It is extraordinary that an artist’s book collection of this magnitude and breadth is the result of one man’s passions. It is not specious to say that there are few private collections in the world as fine as his [Plate 21]. Both his Ampersand Foundation and his artist’s book collection are astounding legacies.

    Plate 20. Jack Ginsberg, John Roome, Kim Berman, Anel and Willem Boshoff and others looking at artists’ books in the Jack Ginsberg Collection, Johannesburg. 1997. Photography: András Böröcz used with permission.

    So here’s to you, dear Jack: Thus affirmed as a polysemous object, the artist’s book certainly appears emblematic of our cross-cultural multinational “infra-ordinary” (Perec 1989:210) and exotic world we live in – both you and I – and which continues to challenge us from our parallax viewpoints, when Johannesburg meets New York City!

    I’ve often said that Jack is the “angel of South African art”.

    He is indeed.

    Plate 21. Jack with Claire Van Vliet at her book exhibition at the San Francisco Center for the Book, 2015. Photography: the author.

    End notes

    1 Granary Books is an independent small press in New York City, that publishes both artists’ books and works “at the intersection of word, image, and page”. (Granary Books website).

    2 The invitations came through Steven Sack and his group of curators in training at the 1st Johannesburg Biennale. They had been informed that I was travelling with András and would be available for talks and workshops on book arts. In addition, John Roome, who I’d already met through our mutual interest in papermaking, arranged activities in Durban.

    3 A braai is the Afrikaans word for barbeque and is a traditional part of South African cuisine. This event took place at the home of Johannesburg artist, Willem Boshoff, in the suburb of Kensington.

    4 Linda was the late son of the late Durant Sihlali and an aspiring artist in his own right.

    5 The Technikon Witwatersrand in Doornfontein became the Fine Art Department in the University of Johannesburg in 2005.

    6 Artist Proof Studio was co-founded in 1991 by Kim Berman and the late Nhlanhla Xaba as a collaborative printmaking studio that is committed to education, community-based programmes and fine arts.

    7 Participants were: Pepe Abela (1926-2013) South Africa, Deborah Bell (b. 1957) South Africa, Kim Berman (b. 1960) South Africa, András Böröcz (b. 1956) Hungary, Keith Dietrich (b. 1950) South Africa, Gordon Gabashane (b. 1949) South Africa, Carol Hofmeyr (b. 1950) South Africa, Basil Jones (b. 1951) South Africa, William Kentridge (b. 1955) South Africa, David Koloane (b. 1938) South Africa, Atta Kwami (b. 1956) Ghana, Moleleki Frank Ledimo (b. 1962) South Africa, Simon Mthimkhulu (b. 1967) South Africa, Sam Nhlengethwa (b. 1955) South Africa, John Roome (b. 1951) South Africa, Ruth Sack (b. 1947) South Africa, Mmakgabo Mmapula Sebidi (b. 1943) South Africa, Robbin Ami Silverberg (b. 1958), United States of America, Simon Stone (b. 1952) South Africa, Grace Tshikhuve (b.1965) South Africa, Diane Victor (b. 1964) South Africa, and Nhlanhla Xaba (1960-2003) South Africa.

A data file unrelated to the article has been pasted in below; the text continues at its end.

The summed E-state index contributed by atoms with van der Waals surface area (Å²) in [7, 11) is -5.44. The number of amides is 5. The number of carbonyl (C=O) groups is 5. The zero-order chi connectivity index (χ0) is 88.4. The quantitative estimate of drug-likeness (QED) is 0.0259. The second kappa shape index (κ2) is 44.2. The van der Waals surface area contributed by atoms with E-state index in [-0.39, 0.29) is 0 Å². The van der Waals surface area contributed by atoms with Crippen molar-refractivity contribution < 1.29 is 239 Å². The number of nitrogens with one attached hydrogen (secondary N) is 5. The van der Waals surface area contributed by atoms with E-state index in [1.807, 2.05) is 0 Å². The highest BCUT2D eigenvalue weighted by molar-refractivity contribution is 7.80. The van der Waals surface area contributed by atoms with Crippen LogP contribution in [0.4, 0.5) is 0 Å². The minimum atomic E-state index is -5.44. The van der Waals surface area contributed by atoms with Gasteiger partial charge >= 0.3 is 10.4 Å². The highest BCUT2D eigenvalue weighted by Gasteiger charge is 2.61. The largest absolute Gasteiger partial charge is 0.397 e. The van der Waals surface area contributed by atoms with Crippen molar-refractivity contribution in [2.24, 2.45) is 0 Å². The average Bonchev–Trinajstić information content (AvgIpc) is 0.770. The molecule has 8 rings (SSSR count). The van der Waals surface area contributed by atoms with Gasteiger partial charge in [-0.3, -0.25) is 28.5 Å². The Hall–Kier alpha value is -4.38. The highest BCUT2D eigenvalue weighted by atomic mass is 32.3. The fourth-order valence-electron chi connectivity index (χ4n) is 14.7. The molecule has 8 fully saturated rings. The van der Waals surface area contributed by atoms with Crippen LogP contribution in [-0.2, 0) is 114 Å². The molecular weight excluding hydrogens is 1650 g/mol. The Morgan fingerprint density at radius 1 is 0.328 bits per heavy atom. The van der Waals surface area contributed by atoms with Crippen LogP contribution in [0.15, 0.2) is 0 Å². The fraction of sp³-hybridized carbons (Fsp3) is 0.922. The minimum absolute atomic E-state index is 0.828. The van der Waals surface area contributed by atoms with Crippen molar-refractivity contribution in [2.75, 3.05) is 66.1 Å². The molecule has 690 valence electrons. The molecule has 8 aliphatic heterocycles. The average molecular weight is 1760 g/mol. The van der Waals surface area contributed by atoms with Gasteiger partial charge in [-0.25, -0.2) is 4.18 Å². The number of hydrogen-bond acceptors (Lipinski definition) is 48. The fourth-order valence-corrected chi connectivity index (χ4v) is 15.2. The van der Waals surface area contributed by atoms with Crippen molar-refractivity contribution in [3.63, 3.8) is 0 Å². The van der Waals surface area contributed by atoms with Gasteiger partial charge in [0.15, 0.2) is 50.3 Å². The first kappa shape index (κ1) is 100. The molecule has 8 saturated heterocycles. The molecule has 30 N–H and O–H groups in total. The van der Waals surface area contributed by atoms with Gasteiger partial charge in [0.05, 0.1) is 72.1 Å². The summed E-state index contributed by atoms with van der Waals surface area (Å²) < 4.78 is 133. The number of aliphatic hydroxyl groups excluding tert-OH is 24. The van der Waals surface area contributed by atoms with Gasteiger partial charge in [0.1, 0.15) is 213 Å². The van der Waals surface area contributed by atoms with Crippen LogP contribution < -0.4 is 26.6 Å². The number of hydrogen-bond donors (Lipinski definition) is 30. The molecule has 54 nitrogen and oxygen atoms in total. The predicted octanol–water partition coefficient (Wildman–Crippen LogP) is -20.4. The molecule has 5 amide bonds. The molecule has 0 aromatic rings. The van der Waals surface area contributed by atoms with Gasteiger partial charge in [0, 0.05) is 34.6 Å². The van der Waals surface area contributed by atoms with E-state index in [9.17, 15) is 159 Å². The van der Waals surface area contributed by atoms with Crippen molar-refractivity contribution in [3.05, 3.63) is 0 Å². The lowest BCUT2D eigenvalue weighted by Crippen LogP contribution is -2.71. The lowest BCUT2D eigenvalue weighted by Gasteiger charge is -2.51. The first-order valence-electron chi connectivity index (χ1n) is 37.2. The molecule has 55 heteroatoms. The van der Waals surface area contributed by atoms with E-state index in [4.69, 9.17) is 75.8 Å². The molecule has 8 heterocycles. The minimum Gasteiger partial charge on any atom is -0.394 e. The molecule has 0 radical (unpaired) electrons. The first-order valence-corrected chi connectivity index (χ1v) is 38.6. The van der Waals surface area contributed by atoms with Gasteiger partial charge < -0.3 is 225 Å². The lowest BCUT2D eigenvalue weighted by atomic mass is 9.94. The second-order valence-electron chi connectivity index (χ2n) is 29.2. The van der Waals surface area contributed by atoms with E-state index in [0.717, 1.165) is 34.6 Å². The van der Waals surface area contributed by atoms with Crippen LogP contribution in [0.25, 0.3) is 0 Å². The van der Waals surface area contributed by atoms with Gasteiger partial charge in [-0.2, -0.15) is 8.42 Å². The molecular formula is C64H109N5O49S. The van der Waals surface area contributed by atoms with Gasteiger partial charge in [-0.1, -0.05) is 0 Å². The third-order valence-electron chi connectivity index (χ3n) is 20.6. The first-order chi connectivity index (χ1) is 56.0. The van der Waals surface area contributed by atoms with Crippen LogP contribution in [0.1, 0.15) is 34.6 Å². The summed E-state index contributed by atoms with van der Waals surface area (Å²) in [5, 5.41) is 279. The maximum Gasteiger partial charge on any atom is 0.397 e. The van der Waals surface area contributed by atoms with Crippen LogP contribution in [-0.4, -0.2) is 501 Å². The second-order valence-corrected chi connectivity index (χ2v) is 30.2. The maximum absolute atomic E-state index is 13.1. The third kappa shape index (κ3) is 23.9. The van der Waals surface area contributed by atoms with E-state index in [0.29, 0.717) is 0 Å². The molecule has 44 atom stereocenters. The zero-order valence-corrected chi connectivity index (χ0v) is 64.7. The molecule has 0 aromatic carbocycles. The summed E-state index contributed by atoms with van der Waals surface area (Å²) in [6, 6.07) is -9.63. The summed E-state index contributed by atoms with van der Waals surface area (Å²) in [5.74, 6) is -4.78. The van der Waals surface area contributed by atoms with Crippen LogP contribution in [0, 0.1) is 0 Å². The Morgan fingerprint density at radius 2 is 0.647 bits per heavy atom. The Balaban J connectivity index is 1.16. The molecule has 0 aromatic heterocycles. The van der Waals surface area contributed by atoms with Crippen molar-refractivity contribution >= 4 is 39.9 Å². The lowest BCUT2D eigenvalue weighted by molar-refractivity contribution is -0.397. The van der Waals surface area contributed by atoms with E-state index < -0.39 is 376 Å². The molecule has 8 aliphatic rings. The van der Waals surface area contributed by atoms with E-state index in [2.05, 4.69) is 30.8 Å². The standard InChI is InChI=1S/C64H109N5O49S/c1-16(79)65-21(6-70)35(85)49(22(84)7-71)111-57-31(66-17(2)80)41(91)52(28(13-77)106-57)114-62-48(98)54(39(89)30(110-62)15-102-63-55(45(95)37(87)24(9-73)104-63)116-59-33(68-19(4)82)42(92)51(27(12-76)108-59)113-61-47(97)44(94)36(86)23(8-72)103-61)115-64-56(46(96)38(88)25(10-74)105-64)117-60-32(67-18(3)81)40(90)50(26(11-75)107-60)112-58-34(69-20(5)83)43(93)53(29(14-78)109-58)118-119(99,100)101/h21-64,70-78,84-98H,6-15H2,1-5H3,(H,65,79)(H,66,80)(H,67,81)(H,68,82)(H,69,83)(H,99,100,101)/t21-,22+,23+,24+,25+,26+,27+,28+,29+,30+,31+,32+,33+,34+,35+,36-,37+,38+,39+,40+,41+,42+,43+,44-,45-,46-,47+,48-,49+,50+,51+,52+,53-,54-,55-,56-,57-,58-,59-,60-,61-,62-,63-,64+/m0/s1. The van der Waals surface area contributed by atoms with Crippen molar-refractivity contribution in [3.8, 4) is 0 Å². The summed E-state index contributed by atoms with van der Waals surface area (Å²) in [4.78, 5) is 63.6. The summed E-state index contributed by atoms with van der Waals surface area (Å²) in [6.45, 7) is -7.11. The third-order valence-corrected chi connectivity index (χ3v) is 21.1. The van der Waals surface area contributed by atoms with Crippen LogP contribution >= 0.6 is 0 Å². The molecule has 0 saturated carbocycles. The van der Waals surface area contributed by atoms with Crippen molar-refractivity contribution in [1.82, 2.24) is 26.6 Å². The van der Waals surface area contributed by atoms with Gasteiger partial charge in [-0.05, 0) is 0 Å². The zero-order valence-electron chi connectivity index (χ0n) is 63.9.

8 A variant of the Surrealist chance-based parlour game, played with words or images in the 1920s.

    9 Participants for this project were Kim Berman (b. 1960), András Böröcz (b.1956), Paul Emmanuel (b.1969), Terence Fenn (b.1975), Robert Hodgins (1920-2010), Osiah Masekoameng (1965-2009), Nhlanhla Mbatha (1966-2006), Paul Molete (b. 1970), Simon Mthimjhulu (b. 1967), Usha Seejarim (nee Prajapat) (b. 1974), John Roome (b.1951), Mmakgabo Mmapula Sebidi (b.1943), Durant Sihlali (1934-2004), and Diane Victor (b. 1964).

    10 The story was originally published in 1837.

    11 Colin Richards wrote in his article Humanism, History and Allegory in the Art of Durant Sihlali (1939-2004) in African Arts, Spring 2006:60: “Sihlali is central to a founding generation of black South African modernists”. Sihlali was born in 1935 and died in 2004.

    12 The Staircase of Death, Todessteige, is the name for the 186 steps built by prisoners in the Wiener Graben, the granite quarry in the Second World War labour camp, Mauthausen, in Lower Austria.

    13 Artists’ Press Studio in White River, in the province of Mpumalanga is a limited edition lithography studio that collaborates with artists.

    14 I found this ritual most perplexing, when we visited Hindu temples in 1997. As such I used one image as a wrapper for the book block in Clew, as personal counterpoint: a photograph of my husband’s arms, bound in thread!

    15 How the artist moves the reader/viewer through the book along with the pacing of that activity.